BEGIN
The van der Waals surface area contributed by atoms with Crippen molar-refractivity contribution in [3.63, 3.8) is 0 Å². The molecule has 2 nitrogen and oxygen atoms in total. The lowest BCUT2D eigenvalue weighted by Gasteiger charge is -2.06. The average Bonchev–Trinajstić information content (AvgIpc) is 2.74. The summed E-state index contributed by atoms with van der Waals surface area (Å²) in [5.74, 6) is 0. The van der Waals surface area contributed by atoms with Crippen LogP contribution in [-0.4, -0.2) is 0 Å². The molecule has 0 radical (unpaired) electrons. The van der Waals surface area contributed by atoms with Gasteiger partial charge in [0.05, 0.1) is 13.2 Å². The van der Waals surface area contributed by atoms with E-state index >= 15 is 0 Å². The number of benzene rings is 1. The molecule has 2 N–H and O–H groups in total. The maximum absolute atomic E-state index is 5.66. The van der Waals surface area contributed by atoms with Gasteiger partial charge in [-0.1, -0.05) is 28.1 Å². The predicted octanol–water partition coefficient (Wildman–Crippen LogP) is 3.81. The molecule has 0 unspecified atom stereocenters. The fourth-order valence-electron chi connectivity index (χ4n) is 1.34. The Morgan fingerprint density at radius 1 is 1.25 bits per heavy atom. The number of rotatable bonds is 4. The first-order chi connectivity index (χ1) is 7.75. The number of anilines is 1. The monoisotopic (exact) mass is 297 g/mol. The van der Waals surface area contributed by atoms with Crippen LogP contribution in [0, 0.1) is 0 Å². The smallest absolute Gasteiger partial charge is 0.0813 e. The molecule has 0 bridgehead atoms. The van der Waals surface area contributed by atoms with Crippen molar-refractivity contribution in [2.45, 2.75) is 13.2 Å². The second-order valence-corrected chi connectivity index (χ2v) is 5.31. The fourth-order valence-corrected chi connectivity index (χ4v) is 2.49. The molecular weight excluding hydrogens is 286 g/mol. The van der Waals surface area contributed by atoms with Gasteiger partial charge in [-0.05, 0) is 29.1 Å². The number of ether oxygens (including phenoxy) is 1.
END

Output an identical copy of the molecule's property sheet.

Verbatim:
The van der Waals surface area contributed by atoms with Crippen molar-refractivity contribution in [3.63, 3.8) is 0 Å². The molecule has 2 nitrogen and oxygen atoms in total. The lowest BCUT2D eigenvalue weighted by Gasteiger charge is -2.06. The average Bonchev–Trinajstić information content (AvgIpc) is 2.74. The summed E-state index contributed by atoms with van der Waals surface area (Å²) in [5.74, 6) is 0. The van der Waals surface area contributed by atoms with Crippen LogP contribution in [-0.4, -0.2) is 0 Å². The molecule has 0 radical (unpaired) electrons. The van der Waals surface area contributed by atoms with Gasteiger partial charge in [0.05, 0.1) is 13.2 Å². The van der Waals surface area contributed by atoms with E-state index >= 15 is 0 Å². The number of benzene rings is 1. The molecule has 2 N–H and O–H groups in total. The maximum absolute atomic E-state index is 5.66. The van der Waals surface area contributed by atoms with Gasteiger partial charge in [-0.1, -0.05) is 28.1 Å². The predicted octanol–water partition coefficient (Wildman–Crippen LogP) is 3.81. The molecule has 0 unspecified atom stereocenters. The fourth-order valence-electron chi connectivity index (χ4n) is 1.34. The Morgan fingerprint density at radius 1 is 1.25 bits per heavy atom. The number of rotatable bonds is 4. The first-order chi connectivity index (χ1) is 7.75. The number of anilines is 1. The monoisotopic (exact) mass is 297 g/mol. The van der Waals surface area contributed by atoms with Crippen LogP contribution in [0, 0.1) is 0 Å². The smallest absolute Gasteiger partial charge is 0.0813 e. The molecule has 0 bridgehead atoms. The van der Waals surface area contributed by atoms with Crippen molar-refractivity contribution in [2.45, 2.75) is 13.2 Å². The second-order valence-corrected chi connectivity index (χ2v) is 5.31. The fourth-order valence-corrected chi connectivity index (χ4v) is 2.49. The molecular weight excluding hydrogens is 286 g/mol. The van der Waals surface area contributed by atoms with Gasteiger partial charge in [-0.05, 0) is 29.1 Å². The number of ether oxygens (including phenoxy) is 1.